Top Republicans who have stood by Donald Trump for months have lost their patience and are reportedly considering an intervention to set the GOP presidential nominee and his campaign back on track before it's too late.

Party chief Reince Priebus, former House Speaker Newt Gingrich and former New York City Mayor Rudy Giuliani plan to convince Trump once and for all that he needs to stick to his message and avoid going off-script if he wishes to maintain the GOP's support and be competitive against Hillary Clinton.

According to NBC News, the trio of influential Republicans is looking to work with Trump's adult children — Ivanka, Eric and Donald Jr. — as well as his senior advisers to "reset" the billionaire's campaign before he ruins his chances to make inroads with undecided voters before the upcoming presidential debates or self-destructs.

None of the three GOP kingmakers returned the Washington Examiner's requests for comment. A spokesman for the Republican National Committee said he had "no clue" whether Priebus has been discussing a possible intervention with other Trump allies.

Talk of a possible intervention first emerged on Wednesday, less than 24 hours after Trump left Republican leaders dismayed after he declined to endorse House Speaker Paul Ryan ahead of his primary.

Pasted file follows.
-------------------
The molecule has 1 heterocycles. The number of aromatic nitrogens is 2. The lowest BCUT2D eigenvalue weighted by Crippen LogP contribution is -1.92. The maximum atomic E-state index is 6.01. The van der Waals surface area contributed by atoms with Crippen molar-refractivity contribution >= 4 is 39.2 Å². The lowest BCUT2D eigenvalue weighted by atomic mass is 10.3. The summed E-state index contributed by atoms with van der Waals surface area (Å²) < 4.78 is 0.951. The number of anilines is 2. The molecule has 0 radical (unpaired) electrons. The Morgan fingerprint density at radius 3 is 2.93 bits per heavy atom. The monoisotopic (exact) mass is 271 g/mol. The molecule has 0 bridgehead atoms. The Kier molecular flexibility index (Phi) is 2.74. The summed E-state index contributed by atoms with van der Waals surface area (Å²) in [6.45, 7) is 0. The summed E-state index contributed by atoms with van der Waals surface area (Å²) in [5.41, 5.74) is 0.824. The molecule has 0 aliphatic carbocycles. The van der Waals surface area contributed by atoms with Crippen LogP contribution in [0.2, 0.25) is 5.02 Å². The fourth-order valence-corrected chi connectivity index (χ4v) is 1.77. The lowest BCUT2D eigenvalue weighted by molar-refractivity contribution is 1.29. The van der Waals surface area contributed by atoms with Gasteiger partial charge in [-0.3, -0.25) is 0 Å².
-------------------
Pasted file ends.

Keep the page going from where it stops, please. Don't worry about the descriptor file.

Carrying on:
Contributing to GOP leader's growing concerns is the latest controversy Trump has refused to let go of, which began last week when he criticized Khizr Khan, the father of a fallen Muslim-American soldier who spoke out against him at the Democratic National Convention.

Some of Trump's staffers were rumored to be "suicidal" as of Tuesday night, shortly before the candidate gave an interview to Fox News' Bill O'Reilly in which he once again pushed back against Khan's "vicious" attacks.

Trump campaign chairman Paul Manafort denied reports on Wednesday that trouble has been brewing between the Republican nominee and party leaders, telling Fox News: "The campaign is moving forward in a positive way. The only need we have for an intervention is maybe with some media types who keep saying things that aren't true."

Seth Weathers, the former state director for Trump's Georgia campaign and a continued supporter of the businessman, said "nothing has changed" in Trump's inner circle despite the "tense few weeks" the candidate has faced.

"I think there's definitely a need for him to get back on message, on target with things, but I know a lot of people in the campaign who I'm in constant conversation with and none of the those who I'm talking to are even remotely alluding to [being suicidal]," Weathers told the Examiner.

"I'm sure they found someone to be the darling of the press and to say some s—t on background, but I'm not hearing that at all," he added, referring to the Manafort ally who anonymously told CNBC's John Harwood that Trump's staff was overwhelmed by what has recently transpired.

Trump himself pushed back against rumors of tension within his own campaign and with the GOP, tweeting Wednesday morning that "there is great unity in my campaign, perhaps greater than ever before."